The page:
With more resources you could test 1000 people uniformly at random throughout the country (like polling agencies do!) and get decent error bars on the percentage, something like 0.2%.

But when you know more about the disease and its distribution, and have the resources to take advantage of that, it makes sense to stratefy instead of taking the whole population as a uniform chunk. For example, you might sample Rockland and King more heavily (geographic stratification), you might age-stratefy because the virus acts differently on different age groups, or you might simply oversample the elderly because they are at higher risk. You might similarly oversample other at-risk populations like the institutionalized, especially those in nursing homes. Normal sampling will miss these populations, which are a small percent of the overall population but appear to represent a large percentage of COVID-19 risk.

* For the purpose of this exercise, we'll suppose immune memory is sufficient.
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Old 2020-03-21, 01:41   #240
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Quote:
Originally Posted by ewmayer View Post
A phrase (not my coinage) comes to mind: "Globalization is a disaster everywhere you care to look."
Cases in point:

Imports of medical supplies plummet as demand in US soars
Quote:
The critical shortage of medical supplies across the U.S., including testing swabs, protective masks, surgical gowns and hand sanitizer, can be tied to a sudden drop in imports, mostly from China, The Associated Press has found.

Trade data shows the decline in shipments started in mid-February after the spiraling coronavirus outbreak in China led the country to shutter factories and disrupted ports. Some emergency rooms, hospitals and clinics in the U.S. have now run out of key medical supplies, while others are rationing personal protective equipment like gloves and masks.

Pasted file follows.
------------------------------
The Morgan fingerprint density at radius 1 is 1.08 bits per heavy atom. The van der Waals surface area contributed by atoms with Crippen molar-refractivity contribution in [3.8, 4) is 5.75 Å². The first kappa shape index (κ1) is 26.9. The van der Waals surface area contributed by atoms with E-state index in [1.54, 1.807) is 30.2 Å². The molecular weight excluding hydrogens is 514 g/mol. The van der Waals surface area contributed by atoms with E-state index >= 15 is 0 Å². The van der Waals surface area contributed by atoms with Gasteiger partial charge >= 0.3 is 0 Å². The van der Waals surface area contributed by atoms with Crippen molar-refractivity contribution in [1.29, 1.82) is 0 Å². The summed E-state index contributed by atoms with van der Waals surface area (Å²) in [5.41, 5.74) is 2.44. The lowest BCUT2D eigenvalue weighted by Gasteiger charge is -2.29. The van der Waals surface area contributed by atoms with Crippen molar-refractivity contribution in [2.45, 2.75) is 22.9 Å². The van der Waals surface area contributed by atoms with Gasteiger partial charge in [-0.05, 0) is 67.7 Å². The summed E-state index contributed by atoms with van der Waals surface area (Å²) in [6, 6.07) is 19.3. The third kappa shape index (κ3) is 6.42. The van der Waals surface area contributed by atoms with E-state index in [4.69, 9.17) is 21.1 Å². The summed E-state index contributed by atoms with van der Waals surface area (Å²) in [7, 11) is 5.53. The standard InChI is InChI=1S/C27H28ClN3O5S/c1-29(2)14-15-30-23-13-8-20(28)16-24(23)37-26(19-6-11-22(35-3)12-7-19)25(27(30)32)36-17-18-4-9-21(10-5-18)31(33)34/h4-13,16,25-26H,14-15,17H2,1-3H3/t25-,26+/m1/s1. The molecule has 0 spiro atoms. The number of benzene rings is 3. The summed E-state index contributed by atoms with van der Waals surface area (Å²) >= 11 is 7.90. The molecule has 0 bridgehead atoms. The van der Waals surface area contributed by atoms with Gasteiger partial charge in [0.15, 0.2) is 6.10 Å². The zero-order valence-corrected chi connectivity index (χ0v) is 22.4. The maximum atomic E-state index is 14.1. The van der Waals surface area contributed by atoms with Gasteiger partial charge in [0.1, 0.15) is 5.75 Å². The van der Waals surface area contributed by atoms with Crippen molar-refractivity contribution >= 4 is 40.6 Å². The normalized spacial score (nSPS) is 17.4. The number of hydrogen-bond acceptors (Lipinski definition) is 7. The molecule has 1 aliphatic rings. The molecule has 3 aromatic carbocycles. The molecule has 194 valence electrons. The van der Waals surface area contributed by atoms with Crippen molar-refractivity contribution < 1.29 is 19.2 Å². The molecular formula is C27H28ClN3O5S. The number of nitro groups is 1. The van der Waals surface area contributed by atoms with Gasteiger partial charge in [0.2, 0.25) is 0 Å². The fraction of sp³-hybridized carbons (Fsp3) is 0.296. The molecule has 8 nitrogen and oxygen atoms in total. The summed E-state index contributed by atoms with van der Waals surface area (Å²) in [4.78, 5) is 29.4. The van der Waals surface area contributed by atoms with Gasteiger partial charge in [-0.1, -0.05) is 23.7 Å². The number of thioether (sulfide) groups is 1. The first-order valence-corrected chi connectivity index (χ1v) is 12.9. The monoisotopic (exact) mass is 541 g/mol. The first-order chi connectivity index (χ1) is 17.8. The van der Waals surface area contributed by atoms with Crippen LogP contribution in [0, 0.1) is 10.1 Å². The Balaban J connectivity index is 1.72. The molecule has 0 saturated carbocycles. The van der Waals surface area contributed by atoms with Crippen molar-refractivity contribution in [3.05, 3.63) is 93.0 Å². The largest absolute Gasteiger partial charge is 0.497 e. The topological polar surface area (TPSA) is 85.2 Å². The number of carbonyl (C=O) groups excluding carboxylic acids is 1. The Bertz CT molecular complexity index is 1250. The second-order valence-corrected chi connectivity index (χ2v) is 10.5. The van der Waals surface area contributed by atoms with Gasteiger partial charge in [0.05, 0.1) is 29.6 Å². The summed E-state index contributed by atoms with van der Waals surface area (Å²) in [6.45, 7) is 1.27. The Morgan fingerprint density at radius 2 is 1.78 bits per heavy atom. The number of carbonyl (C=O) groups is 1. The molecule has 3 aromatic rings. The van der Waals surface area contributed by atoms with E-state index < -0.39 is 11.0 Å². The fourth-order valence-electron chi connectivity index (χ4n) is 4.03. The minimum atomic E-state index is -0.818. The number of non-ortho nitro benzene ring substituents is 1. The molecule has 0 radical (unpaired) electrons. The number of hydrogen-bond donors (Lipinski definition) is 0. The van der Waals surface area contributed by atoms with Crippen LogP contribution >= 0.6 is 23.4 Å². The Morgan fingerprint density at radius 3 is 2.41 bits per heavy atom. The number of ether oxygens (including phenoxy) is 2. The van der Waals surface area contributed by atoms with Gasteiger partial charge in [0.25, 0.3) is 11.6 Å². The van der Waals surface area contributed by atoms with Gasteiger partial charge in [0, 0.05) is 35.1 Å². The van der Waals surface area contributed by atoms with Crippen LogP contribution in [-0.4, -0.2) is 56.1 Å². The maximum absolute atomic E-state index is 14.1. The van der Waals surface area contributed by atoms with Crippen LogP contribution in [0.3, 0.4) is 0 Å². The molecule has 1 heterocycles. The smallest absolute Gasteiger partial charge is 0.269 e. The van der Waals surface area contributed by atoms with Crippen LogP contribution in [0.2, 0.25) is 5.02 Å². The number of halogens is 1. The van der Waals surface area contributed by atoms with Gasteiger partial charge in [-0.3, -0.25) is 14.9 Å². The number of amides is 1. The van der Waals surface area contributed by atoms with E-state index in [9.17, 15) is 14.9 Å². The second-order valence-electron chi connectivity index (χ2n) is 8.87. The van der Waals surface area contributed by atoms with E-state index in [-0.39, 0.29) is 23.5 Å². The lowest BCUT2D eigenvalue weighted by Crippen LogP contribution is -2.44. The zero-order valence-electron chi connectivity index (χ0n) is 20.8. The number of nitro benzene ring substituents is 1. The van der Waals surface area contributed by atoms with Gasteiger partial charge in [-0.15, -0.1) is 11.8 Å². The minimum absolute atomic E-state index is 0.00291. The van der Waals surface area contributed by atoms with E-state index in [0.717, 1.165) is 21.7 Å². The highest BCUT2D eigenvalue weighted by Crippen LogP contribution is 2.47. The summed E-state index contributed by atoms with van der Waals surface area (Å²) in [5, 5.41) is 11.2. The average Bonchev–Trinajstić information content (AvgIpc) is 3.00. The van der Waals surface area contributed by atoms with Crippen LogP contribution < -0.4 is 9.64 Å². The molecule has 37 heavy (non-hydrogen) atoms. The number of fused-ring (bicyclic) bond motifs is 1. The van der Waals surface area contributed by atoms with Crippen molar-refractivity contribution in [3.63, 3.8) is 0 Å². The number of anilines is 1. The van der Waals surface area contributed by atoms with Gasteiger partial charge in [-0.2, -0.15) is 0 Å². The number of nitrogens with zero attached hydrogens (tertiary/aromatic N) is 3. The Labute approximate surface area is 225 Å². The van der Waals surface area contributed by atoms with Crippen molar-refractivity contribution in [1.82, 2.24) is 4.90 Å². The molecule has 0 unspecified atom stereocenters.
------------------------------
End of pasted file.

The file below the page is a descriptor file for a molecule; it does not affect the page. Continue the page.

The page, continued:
The United States counts on receiving the vast majority of its medical supplies from China, where the coronavirus has infected more than 80,000 people and killed more than 3,200. When Chinese medical supply factories began coming back on line last month, their first priority was their own hospitals.
US virus testing faces new headwind: Lab supply shortages
Quote:
WASHINGTON (AP) — First, some of the coronavirus tests didn't work. Then there weren't enough to go around. Now, just as the federal government tries to ramp up nationwide screening, laboratory workers are warning of a new roadblock: dire shortages of testing supplies.
<snip>
There are "acute, serious shortages across the board" for supplies needed to do the tests, said Eric Blank, of the Association of Public Health Laboratories, which represents state and local health labs.

Late Friday, Blank's group and two other public health organizations recommended that testing be scaled back due to "real, immediate, wide-scale shortages." The groups said only patients with COVID-19 symptoms who are elderly, have high-risk medical conditions or are medical staff should be tested.
<snip>
The coronavirus test uses a chemical chain reaction to detect tiny traces of the virus' genetic material and reproduce it many times. State and local health labs follow the technique first developed by the CDC, which calls for a specific genetic kit made by German diagnostic firm Qiagen. Labs around the globe are reporting shortage of those kits.

Qiagen said this week it is trying to boost production from normal levels, which are capable of testing 1.5 million patients per month, to amounts that would allow for testing more than 10 million patients by the end of June.